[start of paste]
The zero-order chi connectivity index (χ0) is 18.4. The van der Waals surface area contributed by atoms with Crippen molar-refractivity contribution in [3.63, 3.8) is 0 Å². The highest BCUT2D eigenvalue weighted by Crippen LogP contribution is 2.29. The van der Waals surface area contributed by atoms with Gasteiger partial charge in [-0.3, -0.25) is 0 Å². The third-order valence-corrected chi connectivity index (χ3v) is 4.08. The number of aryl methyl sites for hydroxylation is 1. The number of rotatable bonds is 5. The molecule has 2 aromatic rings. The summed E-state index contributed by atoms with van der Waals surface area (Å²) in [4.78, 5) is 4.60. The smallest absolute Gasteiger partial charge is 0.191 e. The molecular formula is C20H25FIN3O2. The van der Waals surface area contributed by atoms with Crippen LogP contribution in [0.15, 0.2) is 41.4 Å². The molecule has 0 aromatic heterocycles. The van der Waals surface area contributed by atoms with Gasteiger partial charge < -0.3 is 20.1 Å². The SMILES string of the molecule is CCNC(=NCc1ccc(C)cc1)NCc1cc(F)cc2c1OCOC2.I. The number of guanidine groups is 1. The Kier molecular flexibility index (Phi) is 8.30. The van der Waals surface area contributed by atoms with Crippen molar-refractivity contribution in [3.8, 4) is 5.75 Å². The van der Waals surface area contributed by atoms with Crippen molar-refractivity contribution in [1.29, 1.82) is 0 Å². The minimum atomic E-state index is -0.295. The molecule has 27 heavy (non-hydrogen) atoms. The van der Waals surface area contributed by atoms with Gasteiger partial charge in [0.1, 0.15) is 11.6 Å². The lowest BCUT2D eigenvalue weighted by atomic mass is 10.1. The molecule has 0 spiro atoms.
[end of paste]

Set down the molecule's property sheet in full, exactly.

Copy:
The zero-order chi connectivity index (χ0) is 18.4. The van der Waals surface area contributed by atoms with Crippen molar-refractivity contribution in [3.63, 3.8) is 0 Å². The highest BCUT2D eigenvalue weighted by Crippen LogP contribution is 2.29. The van der Waals surface area contributed by atoms with Gasteiger partial charge in [-0.3, -0.25) is 0 Å². The third-order valence-corrected chi connectivity index (χ3v) is 4.08. The number of aryl methyl sites for hydroxylation is 1. The number of rotatable bonds is 5. The molecule has 2 aromatic rings. The summed E-state index contributed by atoms with van der Waals surface area (Å²) in [4.78, 5) is 4.60. The smallest absolute Gasteiger partial charge is 0.191 e. The molecular formula is C20H25FIN3O2. The van der Waals surface area contributed by atoms with Crippen LogP contribution in [0.15, 0.2) is 41.4 Å². The molecule has 0 aromatic heterocycles. The van der Waals surface area contributed by atoms with Gasteiger partial charge < -0.3 is 20.1 Å². The SMILES string of the molecule is CCNC(=NCc1ccc(C)cc1)NCc1cc(F)cc2c1OCOC2.I. The number of guanidine groups is 1. The Kier molecular flexibility index (Phi) is 8.30. The van der Waals surface area contributed by atoms with Crippen molar-refractivity contribution in [3.8, 4) is 5.75 Å². The van der Waals surface area contributed by atoms with Crippen molar-refractivity contribution in [1.29, 1.82) is 0 Å². The minimum atomic E-state index is -0.295. The molecule has 27 heavy (non-hydrogen) atoms. The van der Waals surface area contributed by atoms with Gasteiger partial charge in [0.1, 0.15) is 11.6 Å². The lowest BCUT2D eigenvalue weighted by atomic mass is 10.1. The molecule has 0 spiro atoms.